Sunday, October 4, 2015

Killorglin, Killarney

40 shades of green. 


And now Henry, our tour guide, introduced us to 'dry rain', one of Ireland's 40 types of rain.  We were at Dingle Bay, a popular beach with locals and visitors of a much hardier constitution than I am.  The moisture in the air wasn't just the sea spray, although it was windy enough, but it wasn't rain either.  Dry rain.



I had to look further along the beach to where there were no people to believe that this beach was used in the filming of Ryan's daughter.


We were on our way to a quick stop at a deli in Killorglin to buy our lunch which we'd eat along the way.   There was just time to dash across the bridge to the other side of the River Laune to see the town's claim to fame -  the statue of a goat.


 
 
Yes, a goat.  King Puck.  We were there two days after the Puck Fair.  Decorations still adorned the streets.


Every year, starting on 10 August, Killorglin holds the famous three-day Puck Fair, the oldest traditional fair in Ireland. This year Puck Fair celebrated its 402nd Anniversary.

The story goes that when Oliver Cromwell and the "Roundheads" were pillaging the countryside they disturbed a herd of goats grazing on the upland. The animals took flight, and the he-goat or “Puck” broke away on his own and lost contact with the herd. While the others headed for the mountains he went towards Killorglin. His arrival there in a state of semi exhaustion alerted the inhabitants of the approaching danger and they immediately set about protecting themselves and their stock. 

The townsfolk still give thanks by crowning a wild mountain goat to be King and reign over the town for three days.

Each year, three weeks before the Fair, the biggest, most handsome mountain goat that can be found is brought down from the mountain and paddocked in a farmyard to ensure he becomes familiar with his handlers and accustomed to people. By the start of the fair he is well used to interacting with people at close quarters.

On the day of the coronation King Puck is brought to the main square.  Officials ensure the parade is  strictly controlled by stewards. King Puck is then crowned and hoisted to a platform at 6 pm of August 10th and removed from the stand at 6 pm on the 12th.  

During that time he receives the royal treatment, he is fed and watered and checked regularly by a vet to make sure he is physically and psychologically unharmed by his experience.  He has dry bedding that is adequately drained and also sheltered from the elements. He also has adequate room to move and turn, unrestrained in his enclosure, without fear of injury.

He probably survives the three day Fair in a better state than some of the other participants.

On to Killarney which is one of Ireland's most popular travel destinations.  There are other attractions beside the lovely National Park that we visited.  We ate our lunch sitting on the steps of the rather magnificent Muckross House, sharing a bottle of wine in plastic cups. 


Most of the group then went for a ride around the park in a horse drawn buggy but I have a thing about those rides and, as I was feeling better, was looking forward to a good, long walk in the fresh air.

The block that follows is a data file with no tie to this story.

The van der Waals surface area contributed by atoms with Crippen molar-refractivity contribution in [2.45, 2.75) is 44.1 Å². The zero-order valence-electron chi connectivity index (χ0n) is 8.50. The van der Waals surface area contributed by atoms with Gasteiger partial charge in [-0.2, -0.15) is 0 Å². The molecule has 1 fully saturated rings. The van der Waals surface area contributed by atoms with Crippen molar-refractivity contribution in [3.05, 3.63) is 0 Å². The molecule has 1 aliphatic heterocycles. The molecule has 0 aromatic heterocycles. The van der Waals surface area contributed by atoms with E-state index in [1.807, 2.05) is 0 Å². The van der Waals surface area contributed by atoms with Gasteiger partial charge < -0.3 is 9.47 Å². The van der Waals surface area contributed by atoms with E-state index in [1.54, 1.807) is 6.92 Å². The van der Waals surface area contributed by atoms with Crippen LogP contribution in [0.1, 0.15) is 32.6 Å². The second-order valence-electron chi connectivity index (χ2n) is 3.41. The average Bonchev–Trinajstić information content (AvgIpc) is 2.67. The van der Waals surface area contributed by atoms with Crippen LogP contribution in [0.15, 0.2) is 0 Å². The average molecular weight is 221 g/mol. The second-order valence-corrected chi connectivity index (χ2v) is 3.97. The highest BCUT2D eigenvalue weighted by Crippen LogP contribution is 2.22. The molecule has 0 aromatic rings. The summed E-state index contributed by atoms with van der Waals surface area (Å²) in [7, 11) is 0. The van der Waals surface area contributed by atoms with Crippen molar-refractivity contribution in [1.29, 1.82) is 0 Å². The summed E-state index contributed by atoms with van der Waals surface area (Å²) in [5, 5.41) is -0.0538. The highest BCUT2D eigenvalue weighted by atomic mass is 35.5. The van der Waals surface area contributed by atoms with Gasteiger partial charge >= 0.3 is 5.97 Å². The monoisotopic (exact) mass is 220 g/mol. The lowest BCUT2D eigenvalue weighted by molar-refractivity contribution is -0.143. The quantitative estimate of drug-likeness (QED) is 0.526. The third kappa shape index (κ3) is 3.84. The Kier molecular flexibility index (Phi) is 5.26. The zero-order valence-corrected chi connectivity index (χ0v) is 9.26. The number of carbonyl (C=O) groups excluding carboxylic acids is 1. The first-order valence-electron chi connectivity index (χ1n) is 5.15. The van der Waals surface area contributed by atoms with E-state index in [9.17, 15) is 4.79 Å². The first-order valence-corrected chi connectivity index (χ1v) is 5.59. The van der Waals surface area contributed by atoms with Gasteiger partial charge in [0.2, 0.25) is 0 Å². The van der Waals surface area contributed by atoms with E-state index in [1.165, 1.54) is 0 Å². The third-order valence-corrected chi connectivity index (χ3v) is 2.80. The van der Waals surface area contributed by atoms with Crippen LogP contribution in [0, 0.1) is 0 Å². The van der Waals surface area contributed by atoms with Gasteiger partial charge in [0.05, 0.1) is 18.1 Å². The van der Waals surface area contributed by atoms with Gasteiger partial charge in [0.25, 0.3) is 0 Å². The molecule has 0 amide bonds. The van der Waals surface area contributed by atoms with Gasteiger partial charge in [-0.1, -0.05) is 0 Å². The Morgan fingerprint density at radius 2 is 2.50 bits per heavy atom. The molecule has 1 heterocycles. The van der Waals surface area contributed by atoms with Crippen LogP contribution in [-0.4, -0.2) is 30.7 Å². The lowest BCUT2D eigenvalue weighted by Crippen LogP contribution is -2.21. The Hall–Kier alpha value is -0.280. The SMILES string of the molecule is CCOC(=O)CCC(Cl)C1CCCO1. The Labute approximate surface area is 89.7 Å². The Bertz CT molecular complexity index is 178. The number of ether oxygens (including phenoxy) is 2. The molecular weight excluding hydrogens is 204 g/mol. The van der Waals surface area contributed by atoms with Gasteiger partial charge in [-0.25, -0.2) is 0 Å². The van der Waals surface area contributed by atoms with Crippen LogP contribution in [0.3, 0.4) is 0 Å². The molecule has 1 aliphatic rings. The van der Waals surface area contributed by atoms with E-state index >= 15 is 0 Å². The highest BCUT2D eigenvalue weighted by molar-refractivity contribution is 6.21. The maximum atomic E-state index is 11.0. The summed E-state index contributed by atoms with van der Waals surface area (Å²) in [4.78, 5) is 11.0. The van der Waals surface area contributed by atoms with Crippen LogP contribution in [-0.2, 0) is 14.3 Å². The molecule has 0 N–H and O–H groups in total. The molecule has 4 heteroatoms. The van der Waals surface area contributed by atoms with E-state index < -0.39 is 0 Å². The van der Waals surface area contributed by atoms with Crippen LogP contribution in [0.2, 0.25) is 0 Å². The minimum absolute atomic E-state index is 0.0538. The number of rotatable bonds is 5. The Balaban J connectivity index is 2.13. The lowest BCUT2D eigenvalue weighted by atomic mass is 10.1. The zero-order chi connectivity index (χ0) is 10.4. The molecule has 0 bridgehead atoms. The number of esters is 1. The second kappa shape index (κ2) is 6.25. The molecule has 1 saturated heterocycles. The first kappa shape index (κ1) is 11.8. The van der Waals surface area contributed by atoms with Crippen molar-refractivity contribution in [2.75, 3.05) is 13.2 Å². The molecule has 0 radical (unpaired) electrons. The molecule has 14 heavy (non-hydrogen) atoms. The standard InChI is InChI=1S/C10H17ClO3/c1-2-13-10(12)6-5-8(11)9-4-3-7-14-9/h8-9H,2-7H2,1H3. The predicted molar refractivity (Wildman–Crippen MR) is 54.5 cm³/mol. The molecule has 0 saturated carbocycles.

The grounds were lovely, very well presented.
 
  

Of course, the most enticing gates were locked.  Why does that always happen? 


As I went further from the grand house, the walks became more natural and I discovered there were paths to various parts of the park.  I chose the one that would take another 30 minutes (I did need to get back to the van at the time agreed) and would take me past the lake.

  
I became distracted by little plants I'd never seen before.  Henry told me these are the poisonous berries of the Lord and Ladies plant (Arum maculatum, a common woodland plant species of the Araceae family).


I was peering closely and wondering if this was a stinging nettleWarning:  Look away if you are squeamish.  I thought this rabbit was dead but then it very slowly moved away from me and I wished it was.  I can only imagine that this must be the result of myxomatosis.  Horrid.

 

8 comments:

  1. Hello Pauline,

    Loving hearing about your big trip away. Who knew that goats were the host of the town.

    Happy days.
    Bev.

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  2. You found extra things to see and do on this tour which is a good idea.

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  3. Less drama in the shots today but just right for what I hope will be a quiet Sunday.
    It is years since I've seen a rabbit with Mixy. It is horrible for them.

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  4. I love the shades of green. Such lovely countryside to be exploring. My first thought with the rabbit was Myxomatosis. I used to breed rabbits when I was a child and teenager (in Victoria) and one year all my rabbits were struck down by it. So sad!

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  5. Traditional celebrations can be so much fun! Wish the rabbit were in as good shape as the goat.

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  6. It's good to see the stories in print to be able to go back to. Myxomatosis is such cruel thing to inflict.

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